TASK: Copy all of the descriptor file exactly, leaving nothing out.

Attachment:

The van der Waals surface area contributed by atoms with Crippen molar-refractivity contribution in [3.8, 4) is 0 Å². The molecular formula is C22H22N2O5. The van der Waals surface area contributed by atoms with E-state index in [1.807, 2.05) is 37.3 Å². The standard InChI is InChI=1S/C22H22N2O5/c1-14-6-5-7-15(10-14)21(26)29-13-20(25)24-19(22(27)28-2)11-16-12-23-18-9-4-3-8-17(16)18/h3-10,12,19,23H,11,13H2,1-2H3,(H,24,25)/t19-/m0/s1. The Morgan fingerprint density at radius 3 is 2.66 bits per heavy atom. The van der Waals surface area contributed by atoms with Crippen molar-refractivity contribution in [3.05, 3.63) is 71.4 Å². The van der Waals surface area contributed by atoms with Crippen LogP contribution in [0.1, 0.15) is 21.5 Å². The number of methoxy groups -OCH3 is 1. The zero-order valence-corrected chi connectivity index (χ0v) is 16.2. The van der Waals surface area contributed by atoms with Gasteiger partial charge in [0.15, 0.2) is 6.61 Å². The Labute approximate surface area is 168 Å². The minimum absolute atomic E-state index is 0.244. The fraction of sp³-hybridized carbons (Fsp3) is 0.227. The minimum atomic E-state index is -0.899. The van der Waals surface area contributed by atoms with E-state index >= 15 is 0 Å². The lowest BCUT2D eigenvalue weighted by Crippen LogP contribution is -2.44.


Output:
The van der Waals surface area contributed by atoms with Crippen molar-refractivity contribution in [3.8, 4) is 0 Å². The molecular formula is C22H22N2O5. The van der Waals surface area contributed by atoms with E-state index in [1.807, 2.05) is 37.3 Å². The standard InChI is InChI=1S/C22H22N2O5/c1-14-6-5-7-15(10-14)21(26)29-13-20(25)24-19(22(27)28-2)11-16-12-23-18-9-4-3-8-17(16)18/h3-10,12,19,23H,11,13H2,1-2H3,(H,24,25)/t19-/m0/s1. The Morgan fingerprint density at radius 3 is 2.66 bits per heavy atom. The van der Waals surface area contributed by atoms with Crippen molar-refractivity contribution in [3.05, 3.63) is 71.4 Å². The van der Waals surface area contributed by atoms with Crippen LogP contribution in [0.1, 0.15) is 21.5 Å². The number of methoxy groups -OCH3 is 1. The zero-order valence-corrected chi connectivity index (χ0v) is 16.2. The van der Waals surface area contributed by atoms with Gasteiger partial charge in [0.15, 0.2) is 6.61 Å². The Labute approximate surface area is 168 Å². The minimum absolute atomic E-state index is 0.244. The fraction of sp³-hybridized carbons (Fsp3) is 0.227. The minimum atomic E-state index is -0.899. The van der Waals surface area contributed by atoms with E-state index >= 15 is 0 Å². The lowest BCUT2D eigenvalue weighted by Crippen LogP contribution is -2.44.